At this moment, likely Republican voters are passing over the cool guy candidate, ignoring the placebo and merely tolerating the vanilla frontrunner. But Tea Party darling Michele Bachmann seems to be attracting some actual affection. Bachmann has had positive soundings in three polls released in the last 24 hours: this week's Gallup national name-recognition survey, the Des Moines Register Iowa caucus heat-check and Suffolk University's New Hampshire poll.
In Iowa, the Register found that Bachmann is breathing down the neck of frontrunner Mitt Romney, only down one percentage point (23 percent to 22 percent support) at this juncture. In the Suffolk University poll of New Hampshire primary voters, her standing rose 8 points in a month to 11 percent--which is still far behind Romney's 36 percent support. But, as The Hill notes, "the two polls [Iowa and NH] combined could afford Bachmann an opportunity to emerge as the primary anti-Romney voice in the race."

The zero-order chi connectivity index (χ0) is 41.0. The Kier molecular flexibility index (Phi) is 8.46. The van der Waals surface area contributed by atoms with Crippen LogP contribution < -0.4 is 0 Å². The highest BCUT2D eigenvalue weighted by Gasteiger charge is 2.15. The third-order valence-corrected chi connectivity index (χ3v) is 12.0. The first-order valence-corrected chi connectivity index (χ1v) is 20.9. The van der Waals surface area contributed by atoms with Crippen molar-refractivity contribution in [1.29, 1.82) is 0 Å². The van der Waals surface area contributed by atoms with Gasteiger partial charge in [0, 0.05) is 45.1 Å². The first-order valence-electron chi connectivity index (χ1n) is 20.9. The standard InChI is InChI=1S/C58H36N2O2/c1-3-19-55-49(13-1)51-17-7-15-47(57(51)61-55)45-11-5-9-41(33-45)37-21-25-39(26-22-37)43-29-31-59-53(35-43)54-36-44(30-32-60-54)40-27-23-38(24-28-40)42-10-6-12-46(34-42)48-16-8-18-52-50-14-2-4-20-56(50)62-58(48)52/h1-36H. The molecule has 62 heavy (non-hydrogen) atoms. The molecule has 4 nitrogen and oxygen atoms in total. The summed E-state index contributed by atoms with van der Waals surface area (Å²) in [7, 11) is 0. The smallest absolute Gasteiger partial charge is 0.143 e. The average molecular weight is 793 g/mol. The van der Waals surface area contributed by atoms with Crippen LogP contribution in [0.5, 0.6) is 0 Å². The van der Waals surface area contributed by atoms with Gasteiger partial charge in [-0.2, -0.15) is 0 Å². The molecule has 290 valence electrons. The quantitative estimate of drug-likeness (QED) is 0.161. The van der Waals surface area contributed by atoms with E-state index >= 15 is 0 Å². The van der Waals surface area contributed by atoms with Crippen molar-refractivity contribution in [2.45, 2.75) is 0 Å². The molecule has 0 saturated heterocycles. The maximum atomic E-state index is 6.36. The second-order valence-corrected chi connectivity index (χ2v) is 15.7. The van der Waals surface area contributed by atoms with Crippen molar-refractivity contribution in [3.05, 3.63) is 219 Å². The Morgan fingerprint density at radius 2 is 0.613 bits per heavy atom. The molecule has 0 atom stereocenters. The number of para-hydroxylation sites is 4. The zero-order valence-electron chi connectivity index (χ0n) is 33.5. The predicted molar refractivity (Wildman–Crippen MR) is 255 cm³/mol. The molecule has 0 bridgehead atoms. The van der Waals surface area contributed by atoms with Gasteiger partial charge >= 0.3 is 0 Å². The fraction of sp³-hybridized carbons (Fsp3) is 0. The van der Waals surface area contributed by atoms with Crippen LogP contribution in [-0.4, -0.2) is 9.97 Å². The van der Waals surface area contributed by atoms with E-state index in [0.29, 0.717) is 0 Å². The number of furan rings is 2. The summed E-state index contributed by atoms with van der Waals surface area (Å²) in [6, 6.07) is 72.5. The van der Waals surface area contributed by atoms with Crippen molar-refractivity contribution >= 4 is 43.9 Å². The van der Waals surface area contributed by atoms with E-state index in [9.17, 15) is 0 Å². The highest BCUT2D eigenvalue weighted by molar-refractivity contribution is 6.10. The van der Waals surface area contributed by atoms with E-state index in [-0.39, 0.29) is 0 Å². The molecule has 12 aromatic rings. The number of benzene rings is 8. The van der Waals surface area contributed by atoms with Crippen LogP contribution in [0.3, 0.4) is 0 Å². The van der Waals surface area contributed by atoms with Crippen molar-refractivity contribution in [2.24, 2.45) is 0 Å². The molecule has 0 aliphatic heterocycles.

One factor nudging along the populist, "anti-Romney" label is Bachmann's already high Gallup Positive Intensity Score (basically, it's an empirical way to track the most intense fans of a candidate). The polling outfit notes that she ties for the highest score of any candidate with pizza magnate Herman Cain, and she has higher name recognition than Cain. Her ability "to maintain her relatively high Positive Intensity Score as she has become better known distinguishes her from several of her competitors," Gallup concluded on Tuesday.
This article is from the archive of our partner The Wire.